It reminds me of the “flywheel” analogy in the book Good to Great by Jim Collins. The flywheel, as the name implies, is a wheel. It’s a circle. Here’s an image of one. It’s very heavy. It needs a push…a whole lot of pushes in fact to start turning. This flywheel in the photo would be connected to some mechanical source to get it spinning. But once it starts turning, its own weight keeps the momentum going.
Collins talks about the flywheel as an analogy for businesses. In his work interviewing those businesses that have gone from “good to great,” who have become remarkably successful, he often asked them if they could identify the one thing they did that caused their business to dramatically improve.
They could not. Every great business he interviewed talked about a long process of small and disciplined movement in the same direction. Change did not happen overnight. The people working at the companies made all of the small efforts, hard pushes, all together until in the direction – swoosh! – the flywheel begins to spin on an unseen power.
One example he uses is the UCLA Bruins basketball team. In the 1960s and 70s, the Bruins won ten NCAA championships in 12 years. They were coached by a man, this kind-of hero of UCLA basketball legend, named John Wooden. Now, I have a question for you: how many years do you think Wooden was their coach before they won a championship? Give me a guess.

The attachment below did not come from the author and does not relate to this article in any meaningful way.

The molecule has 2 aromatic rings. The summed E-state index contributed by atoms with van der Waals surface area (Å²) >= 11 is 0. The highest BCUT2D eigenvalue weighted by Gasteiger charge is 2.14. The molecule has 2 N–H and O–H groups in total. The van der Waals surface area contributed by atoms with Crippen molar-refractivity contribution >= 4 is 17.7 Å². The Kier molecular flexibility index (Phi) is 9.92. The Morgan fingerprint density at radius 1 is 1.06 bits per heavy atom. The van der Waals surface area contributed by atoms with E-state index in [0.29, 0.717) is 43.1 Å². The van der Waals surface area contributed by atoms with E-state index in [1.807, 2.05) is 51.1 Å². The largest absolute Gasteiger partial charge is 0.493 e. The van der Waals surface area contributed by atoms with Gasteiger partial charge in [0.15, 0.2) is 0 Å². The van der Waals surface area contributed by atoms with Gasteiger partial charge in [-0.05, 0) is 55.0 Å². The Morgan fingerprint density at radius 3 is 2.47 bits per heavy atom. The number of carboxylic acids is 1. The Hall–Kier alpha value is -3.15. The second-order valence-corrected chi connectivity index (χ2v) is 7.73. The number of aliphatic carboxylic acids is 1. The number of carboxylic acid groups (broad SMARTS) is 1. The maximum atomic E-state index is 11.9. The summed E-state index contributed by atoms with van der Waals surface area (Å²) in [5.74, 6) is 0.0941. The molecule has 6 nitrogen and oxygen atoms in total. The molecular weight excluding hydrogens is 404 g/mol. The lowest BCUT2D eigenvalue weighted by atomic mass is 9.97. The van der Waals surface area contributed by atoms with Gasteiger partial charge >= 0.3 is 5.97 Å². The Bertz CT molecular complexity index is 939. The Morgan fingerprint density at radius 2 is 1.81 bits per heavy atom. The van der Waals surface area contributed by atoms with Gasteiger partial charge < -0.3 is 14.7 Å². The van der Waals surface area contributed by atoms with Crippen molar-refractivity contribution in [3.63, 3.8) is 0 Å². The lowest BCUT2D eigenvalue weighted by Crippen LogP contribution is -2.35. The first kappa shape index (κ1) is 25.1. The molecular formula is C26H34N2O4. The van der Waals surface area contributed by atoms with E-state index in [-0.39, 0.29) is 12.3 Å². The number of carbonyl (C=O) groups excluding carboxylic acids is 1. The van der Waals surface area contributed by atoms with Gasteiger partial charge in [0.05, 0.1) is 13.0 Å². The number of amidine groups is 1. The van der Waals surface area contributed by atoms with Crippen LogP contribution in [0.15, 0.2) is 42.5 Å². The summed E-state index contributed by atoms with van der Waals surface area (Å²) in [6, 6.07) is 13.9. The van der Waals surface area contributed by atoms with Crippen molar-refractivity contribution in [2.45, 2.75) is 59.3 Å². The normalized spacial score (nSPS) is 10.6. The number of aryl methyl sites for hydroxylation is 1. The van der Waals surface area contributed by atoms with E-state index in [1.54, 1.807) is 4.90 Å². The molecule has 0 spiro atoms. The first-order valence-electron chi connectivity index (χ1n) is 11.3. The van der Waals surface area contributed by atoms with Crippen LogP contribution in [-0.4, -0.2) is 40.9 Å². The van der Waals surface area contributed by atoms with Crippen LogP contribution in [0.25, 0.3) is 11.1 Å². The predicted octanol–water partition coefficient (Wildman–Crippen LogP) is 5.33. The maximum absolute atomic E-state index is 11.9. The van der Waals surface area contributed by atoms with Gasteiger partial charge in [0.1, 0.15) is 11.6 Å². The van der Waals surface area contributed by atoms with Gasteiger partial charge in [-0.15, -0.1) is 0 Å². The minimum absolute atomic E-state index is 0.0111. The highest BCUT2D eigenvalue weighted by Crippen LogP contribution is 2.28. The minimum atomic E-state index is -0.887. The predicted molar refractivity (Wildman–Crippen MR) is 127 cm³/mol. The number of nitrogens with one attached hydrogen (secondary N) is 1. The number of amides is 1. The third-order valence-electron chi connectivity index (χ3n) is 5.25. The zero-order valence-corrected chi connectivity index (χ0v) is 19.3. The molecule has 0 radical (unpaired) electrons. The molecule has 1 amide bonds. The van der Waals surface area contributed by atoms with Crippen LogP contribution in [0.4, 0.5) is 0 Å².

Fifteen years! Fifteen years of disciplined action in the same direction was what allowed the Bruins to achieve their dream. (Y’all giving any Nebraska football coaches that kind of time? You are not. But I digress.)
What I’m saying is that the Holy Spirit is with us in the big, dramatic moments. It is also with us in every small push on the flywheel.
I needed to hear that this week. It’s been a slog y’all. I ran into 57 administrative hiccups on the various tasks I am completing to get Peter started as our Associate Pastor. I ran into 57 more as I attempted to schedule visitations at assisted living places that are open – and then closed – and then open again, all with different rules and procedures! I think those of you on the Reimagining Team saw me the closest I’ve been to throwing in the towel…as we had what must be our one-millionth conversation about COVID protocols. I’m grateful that that team was pushing the flywheel right alongside me.
In our day-to-day slog…in our day-to-day struggles…in our day-to-day efforts, it is easy to forget about the Holy Spirit. It is easy to forget that She is with us, and She is pushing right alongside us. And our faith tells us that we are all pushing on a flywheel…that the more we work faithfully in one direction, the more that wheel starts to spin, the more we can be sure that when we look back, we will SEE the transformation that has happened. We know that the power of the Spirit will bring God’s kingdom to earth as it is in heaven…even if we can’t see it when we are mired in the day-to-day.